Telecommuting and Employment Law
In California in the 1970s employers and employees began exploring telecommuting as an alternative to the regular work schedule with employees physically traveling to and from a set off. Part of the goal was to reduce traffic and save the earth. That’s still one of the goals, but it’s not just an old hippie fad. Big companies and big government have embraced telecommuting, and millions of employees swear by it. Telecommuting involves working from just about anywhere besides a company’s main offices — including a workers’ home, clients’ facilities, and employer-owned satellite offices, and even from a hotel room while on the road.
Setting up a telecommuting program
Companies implement these programs for a host of reasons besides keeping employees happy or saving money on office space. It also can be a way to help employee save on the cost of gas when prices are high and to have a better work-life balance. Some organizations may use telecommuters as a way to stay in operation during natural disasters, epidemics, and other emergencies. Others may view it as a key recruiting tool or a way to keep employees closer to customers.
The U.S. government, for example, began to formally look into telework with a pilot program in 1990. Uncle Sam wanted to see if it could help recruit, motivate, and retain employees while cutting costs for sick leave, facilities, and transportation. The pilot program showed telework arrangements worked well and provided significant benefits when implemented with the right employees — namely, proven high performers.
Use of telecommuting grew. In late 2000, Congress enacted a law requiring federal agencies to set up policies for implementing telework and to dramatically increase the number of off-site workers. The movement toward telecommuting became more crucial after the September 11, 2001, terrorist attacks underscored the need for business continuity plans for emergencies.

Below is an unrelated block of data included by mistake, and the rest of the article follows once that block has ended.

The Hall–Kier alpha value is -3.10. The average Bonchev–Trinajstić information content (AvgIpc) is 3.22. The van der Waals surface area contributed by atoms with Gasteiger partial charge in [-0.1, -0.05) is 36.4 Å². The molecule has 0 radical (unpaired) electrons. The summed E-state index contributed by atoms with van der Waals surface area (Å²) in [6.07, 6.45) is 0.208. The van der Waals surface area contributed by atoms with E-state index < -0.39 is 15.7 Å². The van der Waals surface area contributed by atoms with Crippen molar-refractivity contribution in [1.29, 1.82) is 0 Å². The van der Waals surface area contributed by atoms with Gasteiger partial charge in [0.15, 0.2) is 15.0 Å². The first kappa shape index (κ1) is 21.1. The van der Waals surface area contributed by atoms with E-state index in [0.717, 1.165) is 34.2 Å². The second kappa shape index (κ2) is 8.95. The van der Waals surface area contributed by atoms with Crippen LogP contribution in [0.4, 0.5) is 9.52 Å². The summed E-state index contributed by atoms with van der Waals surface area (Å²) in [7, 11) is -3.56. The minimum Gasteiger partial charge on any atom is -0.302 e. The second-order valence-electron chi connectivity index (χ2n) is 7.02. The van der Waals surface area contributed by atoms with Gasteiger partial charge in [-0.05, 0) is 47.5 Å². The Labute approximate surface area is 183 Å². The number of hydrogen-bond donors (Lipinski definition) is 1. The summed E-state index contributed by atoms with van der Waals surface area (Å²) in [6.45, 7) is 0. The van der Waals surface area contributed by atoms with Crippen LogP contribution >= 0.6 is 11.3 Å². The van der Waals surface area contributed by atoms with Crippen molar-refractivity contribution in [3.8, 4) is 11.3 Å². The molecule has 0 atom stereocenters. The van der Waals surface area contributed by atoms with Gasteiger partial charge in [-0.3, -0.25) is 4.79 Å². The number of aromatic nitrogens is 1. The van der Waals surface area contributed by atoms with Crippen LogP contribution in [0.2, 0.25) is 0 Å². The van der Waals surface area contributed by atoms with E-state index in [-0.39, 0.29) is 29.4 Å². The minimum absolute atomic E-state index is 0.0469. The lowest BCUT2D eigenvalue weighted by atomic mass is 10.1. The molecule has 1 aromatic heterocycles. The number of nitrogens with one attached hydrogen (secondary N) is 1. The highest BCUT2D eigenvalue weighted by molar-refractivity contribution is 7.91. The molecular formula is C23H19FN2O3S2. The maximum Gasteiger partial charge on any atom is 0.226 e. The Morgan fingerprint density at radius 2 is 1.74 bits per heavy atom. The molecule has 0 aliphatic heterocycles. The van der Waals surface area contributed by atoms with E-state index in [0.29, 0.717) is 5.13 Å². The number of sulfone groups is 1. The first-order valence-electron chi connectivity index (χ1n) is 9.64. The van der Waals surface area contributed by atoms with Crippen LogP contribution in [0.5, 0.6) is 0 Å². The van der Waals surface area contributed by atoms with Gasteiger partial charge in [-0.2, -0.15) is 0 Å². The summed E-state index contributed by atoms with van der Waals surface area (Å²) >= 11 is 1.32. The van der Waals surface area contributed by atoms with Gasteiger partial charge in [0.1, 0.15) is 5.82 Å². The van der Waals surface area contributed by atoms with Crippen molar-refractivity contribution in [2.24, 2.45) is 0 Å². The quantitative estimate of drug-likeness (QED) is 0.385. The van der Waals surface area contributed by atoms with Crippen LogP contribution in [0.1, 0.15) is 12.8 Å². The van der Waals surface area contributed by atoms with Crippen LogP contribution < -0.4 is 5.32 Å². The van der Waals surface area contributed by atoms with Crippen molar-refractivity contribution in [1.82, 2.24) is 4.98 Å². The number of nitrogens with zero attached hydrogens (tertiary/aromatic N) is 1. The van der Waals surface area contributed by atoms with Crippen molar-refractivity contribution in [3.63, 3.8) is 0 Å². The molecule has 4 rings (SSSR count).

Another reason for heightened interest in telecommuting is simply that it’s become more cost-effective because of cheaper telecommunications and information technology — particularly the broadband connections that support high-speed Internet service. Surveys show that a significant number of people telecommute.
Like any other workplace initiative, a telecommuting program requires careful forethought and planning to succeed. To understand and intelligently address the many issues that can arise with these programs, it’s important to understand the different kinds of telecommuting, the benefits of telecommuting, and how to capitalize on those benefits without falling prey to the potential downsides to off-site employees. Supervisors need to be trained to manage employees who are out of sight and monitor their performance.
Telecommuting and employment laws
Like any other workplace program involving there are always employment laws to be considered. With telecommuting, one of the biggest issues can be monitoring the time worked by non-exempt employees to avoid overtime or other wage and hour problems.
Telecommuting also might be a considered as a possible accommodation for a disabled employee under the Americans with Disabilities Act (ADA). Other employment laws to consider when developing and maintaining a telecommuting program include the Family and Medical Leave Act (FMLA), state workers’ compensation laws, workplace safety, and employee privacy laws.